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Lower your LDL with lifestyle changes

  • Category: Blog, Heart
  • Posted On:
  • Written By: King's Daughters Health

It is possible to lower your LDL with diet and lifestyle changes alone.

One of the most important things you’ll need to do is pay attention to the fats in your diet. Reading nutrition labels can make a big difference. When shopping, use the labels to compare foods and find ones lower in saturated fat, trans fat, total fat, cholesterol and calories.

cooked salmon Compare and keep track of the actual grams of fat in each food. You can also use the percent daily value listing to determine how much fat each food is contributing to your daily total. (There is NO recommended daily allowance of trans fats.) However, these numbers are calculated for the average person who does not have a cholesterol problem. So they will be higher than recommended for someone who is trying to lower fat intake.

Be sure to check the ingredient list. It will tell you what the food contains, including any added ingredients, nutrients, fats or sugars. Ingredients will be listed in descending order of amount by weight.

Another hint is to pay attention to the number of servings per container. Don’t get fooled by claims that the food is low-calorie or low-fat when the truth is the serving size is abnormally small.

Adding fiber

Remember you want to increase your soluble fiber intake as this can have a positive effect on your cholesterol numbers. Here’s how:

  • Choose hot or cold breakfast cereals such as oatmeal and oat bran that have 3 to 4 grams of fiber per serving.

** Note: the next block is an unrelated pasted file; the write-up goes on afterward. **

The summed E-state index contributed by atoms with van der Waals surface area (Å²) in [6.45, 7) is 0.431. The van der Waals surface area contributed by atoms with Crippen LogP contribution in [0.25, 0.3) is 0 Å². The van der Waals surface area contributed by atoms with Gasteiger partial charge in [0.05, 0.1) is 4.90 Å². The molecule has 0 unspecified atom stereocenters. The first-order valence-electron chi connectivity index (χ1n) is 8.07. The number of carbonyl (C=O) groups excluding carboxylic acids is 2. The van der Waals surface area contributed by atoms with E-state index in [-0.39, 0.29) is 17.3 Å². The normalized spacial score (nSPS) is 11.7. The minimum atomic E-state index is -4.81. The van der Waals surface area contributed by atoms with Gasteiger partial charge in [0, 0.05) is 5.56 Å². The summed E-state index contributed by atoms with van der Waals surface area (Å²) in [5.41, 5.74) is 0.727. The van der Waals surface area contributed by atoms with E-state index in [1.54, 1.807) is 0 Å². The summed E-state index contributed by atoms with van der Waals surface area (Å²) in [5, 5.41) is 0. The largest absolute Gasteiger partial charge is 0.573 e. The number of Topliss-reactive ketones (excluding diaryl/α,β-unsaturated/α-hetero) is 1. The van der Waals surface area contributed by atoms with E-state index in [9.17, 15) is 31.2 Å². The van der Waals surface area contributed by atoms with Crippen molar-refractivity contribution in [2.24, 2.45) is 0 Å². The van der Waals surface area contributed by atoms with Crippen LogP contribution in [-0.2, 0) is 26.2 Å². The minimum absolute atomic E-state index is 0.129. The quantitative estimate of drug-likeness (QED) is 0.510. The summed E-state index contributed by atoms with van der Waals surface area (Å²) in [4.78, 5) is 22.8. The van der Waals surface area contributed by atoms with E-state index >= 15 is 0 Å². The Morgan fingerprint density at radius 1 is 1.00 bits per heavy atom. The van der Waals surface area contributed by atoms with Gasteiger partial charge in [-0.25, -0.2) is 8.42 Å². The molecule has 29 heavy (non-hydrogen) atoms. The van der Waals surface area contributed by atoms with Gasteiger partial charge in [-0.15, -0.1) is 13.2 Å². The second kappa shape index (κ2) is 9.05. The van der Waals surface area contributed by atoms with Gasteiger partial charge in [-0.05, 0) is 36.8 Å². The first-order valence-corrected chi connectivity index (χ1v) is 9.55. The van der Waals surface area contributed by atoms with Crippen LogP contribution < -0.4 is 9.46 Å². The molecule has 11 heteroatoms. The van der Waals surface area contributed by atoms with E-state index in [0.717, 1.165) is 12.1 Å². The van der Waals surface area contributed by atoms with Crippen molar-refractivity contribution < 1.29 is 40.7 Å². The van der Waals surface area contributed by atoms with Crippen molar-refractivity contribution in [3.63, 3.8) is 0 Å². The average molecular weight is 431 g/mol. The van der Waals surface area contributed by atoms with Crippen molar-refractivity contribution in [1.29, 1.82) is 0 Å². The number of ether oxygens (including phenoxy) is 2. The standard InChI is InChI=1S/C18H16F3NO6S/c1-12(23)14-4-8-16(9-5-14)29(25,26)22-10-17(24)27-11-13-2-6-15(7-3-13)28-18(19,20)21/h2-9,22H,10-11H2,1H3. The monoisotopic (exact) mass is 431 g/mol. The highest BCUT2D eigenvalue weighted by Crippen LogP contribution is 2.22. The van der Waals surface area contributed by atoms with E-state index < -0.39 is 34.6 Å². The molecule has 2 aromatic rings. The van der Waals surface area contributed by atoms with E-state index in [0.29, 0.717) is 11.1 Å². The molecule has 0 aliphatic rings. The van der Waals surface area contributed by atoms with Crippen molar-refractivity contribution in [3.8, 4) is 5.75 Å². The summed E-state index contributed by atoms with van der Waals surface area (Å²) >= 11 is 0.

• Adding one tablespoon of ground psyllium seeds to your diet. This will give you five grams of soluble fiber!
  • Pears and one medium-size citrus fruit will add 2 grams of soluble fiber. Others contribute 1 gram.
  • Legumes, such as black beans, kidney beans, lima beans, navy beans, northern beans and pinto beans, add from 1.5 to 3.5 grams of soluble fiber per ½ cooked.
  • In the veggie world, Brussels sprouts add 3 grams of fiber per ½ cup.

It’s about variety, not deprivation

Plan to get six or more servings a day of breads/grains/cereals, including whole-grain breads and cereals, pasta, brown rice, potatoes, low-fat crackers and low-fat cookies. Aim for 3 to 5 servings per day of veggies, beans and peas. These are good sources of vitamins, fibers and other nutrients.

Enjoy 2 to 4 servings of whole fruit a day. Fresh, frozen, canned and dried, without added sugar, are best. Two to 3 servings of fat free or low-fat dairy, such as 1% milk provide calcium and protein at a much lower fat level. Choose fat-free, low-fat milk, buttermilk, yogurt, sour cream, cream cheese, low-fat cheese. No more than two egg yolks per week – including those found in baked goods. Yolks are high in dietary cholesterol. Choose egg whites or egg substitutes instead.

When it comes to meats, consume 5 ounces – or less – daily. Good choices are skinless poultry; lean cuts of meat, such as sirloin tip, round steak and rump roast; and fish that’s high in omega 3 fatty acids, such as tuna, salmon and mackerel.

Need help lowering your cholesterol, LDL or triglycerides? Talk to your primary care provider or cardiologist about steps you can take. If you need a provider, give us a call at 1-844-324-2200 and we can help you find the provider that’s right for you.